The BC Coroners Service has released its review of the deadly 2021 heat dome, along with recommendations calling for both immediate and long-term solutions and a greater focus on vulnerable populations.
It’s final tally of the number of heat-related deaths between June 25 and July 1, 2021 is 619 – slightly more than its original estimation. Of those, the majority were among older people, those living alone, and those with health conditions.
Most people lived without cooling systems
The BC Coroner Service found 67 per cent of people who died were 70 or older, 90 per cent were 60 or older and none were younger than 30. More than half lived alone and the vast majority of people who died were found without air conditioning (93 per cent) or fans (76 per cent).
The vast majority (91 per cent) had at least one chronic disease, such as hypertension (71 per cent), mood and anxiety disorders (60 per cent), depression (54 per cent), diabetes (37 per cent) and osteoarthritis (33 per cent). The review says many of these could have impacted a person’s mobility and cognition during the heat dome.
Nearly three-quarters of those who died lived in the Vancouver Coastal or Fraser health authorities, the review found, and about one third lived in materially or socially deprived neighbourhoods.
All but two per cent of deaths occurred indoors, 73 per cent of which were in private residences. Another 10 per cent occurred in social or supportive housing, seven per cent in mobile homes or RVs and seven per cent in long-term care homes.
911 calls doubled during heat wave’s peak
The BC Coroners Service says over the one week heat wave, temperatures rose to a peak of over 40 C in many parts of the province.
During the height of the wave, the review found 911 calls doubled (11,970 calls on June 28) and emergency response times lagged. Paramedics attended 54 per cent of deaths in a median time of 10 minutes and 25 seconds. They took 30 minutes or longer to arrive on scene in 50 instances.
In another 17 instances, 911 callers were put on extended holds, and in six instances callers were told there was no ambulance available.
Heat emergencies added to alert system
The BC Coroners Service’s recommendations are lumped into three main categories: implement a coordinated provincial heat alert and response system, identify and support populations most at risk of dying during heat emergencies, and implement heat prevention and long-term strategies.
The province fulfilled the first recommendation in an announcement Monday. It is adding heat emergencies to the list of events it will use the Alert Ready system for, which already notifies people of tsunamis, floods, wildfires, civil emergencies and Amber Alerts through radio and television broadcasts and text messages.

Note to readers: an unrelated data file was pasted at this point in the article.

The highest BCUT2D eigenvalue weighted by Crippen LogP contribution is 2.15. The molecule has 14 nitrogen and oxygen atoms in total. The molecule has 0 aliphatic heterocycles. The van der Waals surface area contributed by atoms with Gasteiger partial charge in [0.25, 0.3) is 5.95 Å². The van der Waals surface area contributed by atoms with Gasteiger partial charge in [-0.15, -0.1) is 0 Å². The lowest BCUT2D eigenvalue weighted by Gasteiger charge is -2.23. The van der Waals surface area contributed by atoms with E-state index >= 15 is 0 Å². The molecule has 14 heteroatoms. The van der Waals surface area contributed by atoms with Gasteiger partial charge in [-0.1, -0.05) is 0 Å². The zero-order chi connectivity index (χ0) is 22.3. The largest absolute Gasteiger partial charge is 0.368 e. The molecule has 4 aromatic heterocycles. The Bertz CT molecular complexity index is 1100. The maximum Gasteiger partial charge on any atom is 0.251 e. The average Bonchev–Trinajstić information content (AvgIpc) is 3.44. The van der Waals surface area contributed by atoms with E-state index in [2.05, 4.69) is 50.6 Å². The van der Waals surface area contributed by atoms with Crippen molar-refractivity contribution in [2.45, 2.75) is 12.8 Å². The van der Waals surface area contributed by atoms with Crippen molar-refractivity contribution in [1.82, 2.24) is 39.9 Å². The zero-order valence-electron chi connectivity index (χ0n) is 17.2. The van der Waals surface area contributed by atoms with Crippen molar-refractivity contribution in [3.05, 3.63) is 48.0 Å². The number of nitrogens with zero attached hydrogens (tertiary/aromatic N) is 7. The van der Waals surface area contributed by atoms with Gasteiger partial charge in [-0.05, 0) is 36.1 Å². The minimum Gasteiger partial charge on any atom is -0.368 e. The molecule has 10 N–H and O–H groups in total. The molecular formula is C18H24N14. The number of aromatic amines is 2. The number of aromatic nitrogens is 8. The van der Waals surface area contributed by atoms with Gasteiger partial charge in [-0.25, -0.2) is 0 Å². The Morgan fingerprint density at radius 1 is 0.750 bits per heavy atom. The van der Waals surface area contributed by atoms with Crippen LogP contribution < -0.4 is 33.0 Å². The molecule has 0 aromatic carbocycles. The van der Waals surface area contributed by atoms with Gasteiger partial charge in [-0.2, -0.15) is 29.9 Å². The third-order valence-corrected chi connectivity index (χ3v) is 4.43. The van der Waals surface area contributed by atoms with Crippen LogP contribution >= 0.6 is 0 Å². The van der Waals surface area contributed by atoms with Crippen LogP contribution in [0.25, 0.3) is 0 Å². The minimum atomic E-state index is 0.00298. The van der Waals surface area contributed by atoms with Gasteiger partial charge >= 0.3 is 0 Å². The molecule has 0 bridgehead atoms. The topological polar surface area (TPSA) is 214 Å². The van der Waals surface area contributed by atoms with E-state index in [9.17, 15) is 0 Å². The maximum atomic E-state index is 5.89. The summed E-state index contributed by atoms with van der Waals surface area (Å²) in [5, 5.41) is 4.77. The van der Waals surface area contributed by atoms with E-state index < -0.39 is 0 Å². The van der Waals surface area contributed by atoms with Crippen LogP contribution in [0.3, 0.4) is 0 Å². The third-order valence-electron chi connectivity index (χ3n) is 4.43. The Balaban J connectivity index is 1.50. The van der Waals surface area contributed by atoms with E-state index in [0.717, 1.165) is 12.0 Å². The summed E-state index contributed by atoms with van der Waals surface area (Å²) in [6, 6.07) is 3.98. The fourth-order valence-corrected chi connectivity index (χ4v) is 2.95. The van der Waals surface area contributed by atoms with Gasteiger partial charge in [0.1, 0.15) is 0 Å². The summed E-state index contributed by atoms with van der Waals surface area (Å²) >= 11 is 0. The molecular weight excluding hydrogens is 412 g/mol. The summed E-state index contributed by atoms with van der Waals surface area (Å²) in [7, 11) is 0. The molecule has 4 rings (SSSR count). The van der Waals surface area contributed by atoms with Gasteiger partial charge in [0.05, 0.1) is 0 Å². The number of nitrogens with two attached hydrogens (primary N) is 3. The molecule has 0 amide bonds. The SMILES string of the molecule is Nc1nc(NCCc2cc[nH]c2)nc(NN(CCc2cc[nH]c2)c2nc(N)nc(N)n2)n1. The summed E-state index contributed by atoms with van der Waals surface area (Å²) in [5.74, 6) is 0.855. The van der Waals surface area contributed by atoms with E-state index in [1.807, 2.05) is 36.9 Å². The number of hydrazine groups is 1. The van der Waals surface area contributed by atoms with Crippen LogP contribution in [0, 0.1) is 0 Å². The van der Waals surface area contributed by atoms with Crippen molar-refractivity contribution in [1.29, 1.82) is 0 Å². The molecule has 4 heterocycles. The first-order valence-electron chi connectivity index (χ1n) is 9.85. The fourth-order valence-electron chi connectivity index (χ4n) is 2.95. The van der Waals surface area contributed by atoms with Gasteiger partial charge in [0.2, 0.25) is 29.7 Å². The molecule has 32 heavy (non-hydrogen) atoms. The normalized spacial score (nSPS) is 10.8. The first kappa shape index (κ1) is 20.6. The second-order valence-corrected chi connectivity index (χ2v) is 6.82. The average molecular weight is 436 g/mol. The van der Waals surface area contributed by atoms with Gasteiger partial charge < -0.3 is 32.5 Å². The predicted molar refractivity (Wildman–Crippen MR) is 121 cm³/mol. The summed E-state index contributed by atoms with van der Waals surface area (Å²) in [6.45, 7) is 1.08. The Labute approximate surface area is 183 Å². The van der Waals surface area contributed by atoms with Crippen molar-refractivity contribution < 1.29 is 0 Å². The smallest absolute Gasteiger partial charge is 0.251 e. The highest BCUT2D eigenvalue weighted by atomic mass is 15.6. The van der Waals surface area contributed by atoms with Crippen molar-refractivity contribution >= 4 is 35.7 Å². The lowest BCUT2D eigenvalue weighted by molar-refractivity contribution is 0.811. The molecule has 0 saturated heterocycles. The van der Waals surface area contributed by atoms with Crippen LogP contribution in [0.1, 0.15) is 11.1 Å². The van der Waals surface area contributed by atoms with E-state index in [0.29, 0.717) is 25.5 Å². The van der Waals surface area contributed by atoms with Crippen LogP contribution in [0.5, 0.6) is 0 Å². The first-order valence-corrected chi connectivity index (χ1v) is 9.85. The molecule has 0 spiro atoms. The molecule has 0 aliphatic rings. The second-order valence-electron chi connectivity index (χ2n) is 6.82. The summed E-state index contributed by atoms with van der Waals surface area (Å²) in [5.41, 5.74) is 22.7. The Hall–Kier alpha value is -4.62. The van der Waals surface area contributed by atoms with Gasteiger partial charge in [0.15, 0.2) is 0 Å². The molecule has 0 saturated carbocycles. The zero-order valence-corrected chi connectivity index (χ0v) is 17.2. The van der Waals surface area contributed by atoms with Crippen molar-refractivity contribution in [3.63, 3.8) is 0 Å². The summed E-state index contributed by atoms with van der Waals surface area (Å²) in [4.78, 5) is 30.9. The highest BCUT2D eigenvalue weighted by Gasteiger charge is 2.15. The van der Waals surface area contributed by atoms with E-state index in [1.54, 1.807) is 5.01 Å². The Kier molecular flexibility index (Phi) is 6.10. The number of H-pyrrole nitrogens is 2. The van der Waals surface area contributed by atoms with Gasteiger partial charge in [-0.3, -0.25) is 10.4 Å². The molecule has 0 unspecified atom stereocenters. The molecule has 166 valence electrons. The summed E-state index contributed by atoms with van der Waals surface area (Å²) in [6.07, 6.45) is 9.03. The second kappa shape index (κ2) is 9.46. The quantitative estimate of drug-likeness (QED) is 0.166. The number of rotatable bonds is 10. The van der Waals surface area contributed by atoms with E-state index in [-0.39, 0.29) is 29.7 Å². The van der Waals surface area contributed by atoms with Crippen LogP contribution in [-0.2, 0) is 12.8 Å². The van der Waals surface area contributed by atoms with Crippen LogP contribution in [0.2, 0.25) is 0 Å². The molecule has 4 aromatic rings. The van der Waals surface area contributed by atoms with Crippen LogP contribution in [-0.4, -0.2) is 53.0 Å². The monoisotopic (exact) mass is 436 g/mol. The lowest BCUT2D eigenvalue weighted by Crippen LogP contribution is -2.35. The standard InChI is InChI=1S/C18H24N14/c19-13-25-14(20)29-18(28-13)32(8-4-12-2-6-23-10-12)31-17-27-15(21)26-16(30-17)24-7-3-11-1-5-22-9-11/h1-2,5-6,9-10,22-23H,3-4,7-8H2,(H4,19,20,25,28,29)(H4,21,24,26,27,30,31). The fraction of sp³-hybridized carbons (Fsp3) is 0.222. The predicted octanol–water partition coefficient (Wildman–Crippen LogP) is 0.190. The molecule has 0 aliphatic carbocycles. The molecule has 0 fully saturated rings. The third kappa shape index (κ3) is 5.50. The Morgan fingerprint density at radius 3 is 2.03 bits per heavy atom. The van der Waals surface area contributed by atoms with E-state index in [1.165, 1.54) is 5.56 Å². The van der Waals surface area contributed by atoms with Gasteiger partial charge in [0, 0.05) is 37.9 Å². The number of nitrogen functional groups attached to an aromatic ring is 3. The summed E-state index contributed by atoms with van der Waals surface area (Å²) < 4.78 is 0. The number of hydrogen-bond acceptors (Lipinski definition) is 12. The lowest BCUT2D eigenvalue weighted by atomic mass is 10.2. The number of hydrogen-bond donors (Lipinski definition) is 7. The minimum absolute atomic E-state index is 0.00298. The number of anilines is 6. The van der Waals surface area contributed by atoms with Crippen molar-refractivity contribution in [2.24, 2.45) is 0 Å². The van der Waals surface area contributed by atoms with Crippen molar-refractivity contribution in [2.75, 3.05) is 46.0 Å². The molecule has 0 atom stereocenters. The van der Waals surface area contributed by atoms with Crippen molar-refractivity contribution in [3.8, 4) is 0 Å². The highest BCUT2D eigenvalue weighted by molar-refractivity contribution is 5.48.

Under the BC Heat Alert and Response System, the province’s new dedicated heat committee will issue either warnings or emergency alerts, depending on different temperature thresholds throughout the province. If a region is expected to see two or more consecutive days with daytime highs and nighttime lows above what is considered normal, a warning will be issued. If temperatures are expected to continue to increase day over day for three or more days, an extreme heat emergency will be declared and the Alert Ready system may be used.
The province says it expects to issue heat warnings one to three times a summer, and extreme heat emergencies once or twice a decade.
The BC Coroners Service says the Ministry of Health will conduct an evaluation of the system by summer 2023.
WATCH: Province announces details of BC Heat Alert and Response System
Making cooling devices a priority
The review also sets out a number of target dates for the province to address the disproportionate impact heat events have on vulnerable populations. By the end of June, health authorities are to ensure home and community care services have identified and prioritized clients with chronic diseases, with limited mobility, with cognitive impairments and who live alone, for home visits during extreme heat events.
By December, the province is told to conduct a review into issuing cooling devices as medical equipment to people most at risk of dying. It is also expected to consult directly with vulnerable populations by June 2023.
Recommendations for long-term strategies include Monday’s release of a heat preparedness guide, making passive and active cooling measures eligible for rebates by summer 2023, as well as making them a requirement in the 2024 BC Building Code and for existing home renovations.
Speaking Tuesday, chief medical officer Dr. Jatinder Baidwan said they chose the timelines around cooling devices based on what they thought would be realistic for the province to implement. He added that while air conditioners may be the best immediate solution, the province should also consider the long-term negative impact their use has on the climate.
Climate change as the overarching issue
The review noted that there was a lag between Environment and Climate Change Canada issuing heat alerts and agencies and people in B.C. taking action.
Baidwan said part of the issue was that the alert wasn’t taken as seriously as it should have been. He said the larger problem is in how we have planned our cities and living spaces, though.
“It’s a failure of the way that we live,” he said.
One of the review’s final recommendations is that the Ministry of Environment and Climate Change Strategy acts to ensure future local government plans fall inline with climate preparedness plans. This could include increasing urban tree canopy, heat reflectivity and the number of permeable surface areas to absorb water.
Speaking in response Tuesday afternoon, Solicitor General and Public Safety Minister Mike Farnworth said the province would review and consider all the recommendations.